Two dentists first to be charged with cheating via Chas

Dr Teo Eu Gene (left) and Dr Andy Joshua Warren, both formerly working at Phoenix Dental Surgery clinics, were charged with cheating and falsifying accounts between August 2014 and October 2015.
Dr Teo Eu Gene (left) and Dr Andy Joshua Warren, both formerly working at Phoenix Dental Surgery clinics, were charged with cheating and falsifying accounts between August 2014 and October 2015.ST PHOTOS: WONG KWAI CHOW

They allegedly made false claims under the Community Health Assist Scheme

Two dentists yesterday became the first people to be charged with cheating the Government through the Community Health Assist Scheme (Chas).

Teo Eu Gene, 36, and Andy Joshua Warren, 34, both formerly working at Phoenix Dental Surgery clinics, were charged with cheating and falsifying accounts between August 2014 and October 2015.

Teo, formerly of Phoenix Dental Surgery clinic at Marine Parade, faces 60 charges, while Warren faces 24 charges.

Warren's charges include cheating the Central Provident Fund (CPF) Board by making false Medisave claims for treatments that were not done. At the time of the offence, Warren was practising under the name of Ng Yu Ming. He changed his name with a deed poll in 2017.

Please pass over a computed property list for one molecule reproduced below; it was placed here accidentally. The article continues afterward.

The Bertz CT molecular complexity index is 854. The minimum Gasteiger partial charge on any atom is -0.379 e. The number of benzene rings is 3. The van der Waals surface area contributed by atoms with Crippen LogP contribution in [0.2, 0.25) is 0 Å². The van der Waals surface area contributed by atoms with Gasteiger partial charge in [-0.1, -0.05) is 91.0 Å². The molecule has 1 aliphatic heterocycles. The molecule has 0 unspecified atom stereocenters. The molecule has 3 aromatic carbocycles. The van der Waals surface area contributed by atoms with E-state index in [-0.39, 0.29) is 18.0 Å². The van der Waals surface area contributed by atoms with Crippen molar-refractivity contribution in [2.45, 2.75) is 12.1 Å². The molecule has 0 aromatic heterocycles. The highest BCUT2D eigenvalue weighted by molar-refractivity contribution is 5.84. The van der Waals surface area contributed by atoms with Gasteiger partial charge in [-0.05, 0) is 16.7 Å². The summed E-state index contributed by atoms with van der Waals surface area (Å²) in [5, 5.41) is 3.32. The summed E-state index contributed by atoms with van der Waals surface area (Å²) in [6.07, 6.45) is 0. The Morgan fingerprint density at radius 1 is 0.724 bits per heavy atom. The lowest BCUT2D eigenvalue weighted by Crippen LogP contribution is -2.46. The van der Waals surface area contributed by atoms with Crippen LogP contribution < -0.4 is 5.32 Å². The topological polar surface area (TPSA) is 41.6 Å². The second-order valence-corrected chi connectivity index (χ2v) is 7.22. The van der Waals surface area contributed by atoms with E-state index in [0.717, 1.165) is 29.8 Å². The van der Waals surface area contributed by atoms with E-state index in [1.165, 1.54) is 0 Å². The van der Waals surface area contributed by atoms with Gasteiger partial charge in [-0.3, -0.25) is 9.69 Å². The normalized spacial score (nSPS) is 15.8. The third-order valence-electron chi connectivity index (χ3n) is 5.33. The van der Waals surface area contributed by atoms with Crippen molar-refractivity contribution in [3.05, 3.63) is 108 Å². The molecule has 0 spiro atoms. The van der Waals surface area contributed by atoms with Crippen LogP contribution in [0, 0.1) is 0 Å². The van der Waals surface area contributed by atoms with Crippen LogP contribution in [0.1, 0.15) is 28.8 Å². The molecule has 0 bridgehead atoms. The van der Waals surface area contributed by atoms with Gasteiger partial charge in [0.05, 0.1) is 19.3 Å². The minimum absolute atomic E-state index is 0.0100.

The two dentists are accused of making false claims with regard to 23 people for sums totalling more than $54,000. Both offences - cheating and falsifying records - carry penalties of a jail term of up to 10 years and a fine. They are out on bail of $20,000 each.

Two Phoenix Dental Surgery clinics were taken off Chas in 2016, which means they can no longer offer their patients the government subsidy.

The Ministry of Health (MOH) rolled out Chas to offer lower-income patients subsidies for treatments at medical and dental clinics.

It has since been extended to include those from the Pioneer Generation and, from next month, the Merdeka Generation as well as all Singaporeans with chronic ailments.

MOH had filed police reports against dentists working at Phoenix Dental Surgery clinics for making claims for treatments that they had allegedly not done.

 
 
 

The two are not the first dentists to be in the soup for cheating the authorities.

Steven Ang Kiam Hau, 44, of The Smile Division Surgeons @ Orchard was sentenced last year to 30 months in jail for cheating the CPF Board of $434,241 from 14 patients' Medisave accounts. He has also been struck off the Dental Register.

Daniel Liew Yaoxiang, also from the same clinic, was jailed for two years for duping the CPF Board into paying out $388,700 from 13 patients' Medisave accounts, leaving most of them with nothing in their Medisave.

Both dentists have made full restitution to the CPF.

The MOH has made police reports against several other clinics, both dental and medical, for possible fraud.

Last year, $152 million was disbursed under Chas, of which $64 million was given out for dental treatment. Depending on the procedure, dental claims from Chas can top $260 per treatment.

The peak for dental claims was in 2015, when $81 million was disbursed.

The ministry told The Straits Times: "Since Chas was launched in 2012, 17 clinics have been suspended from the scheme. The dental clinics suspended to date include Phoenix Dental Surgery clinics in 2016 and King's Dental Surgery in 2019."

A version of this article appeared in the print edition of The Straits Times on October 19, 2019, with the headline 'Two dentists first to be charged with cheating via Chas'. Print Edition | Subscribe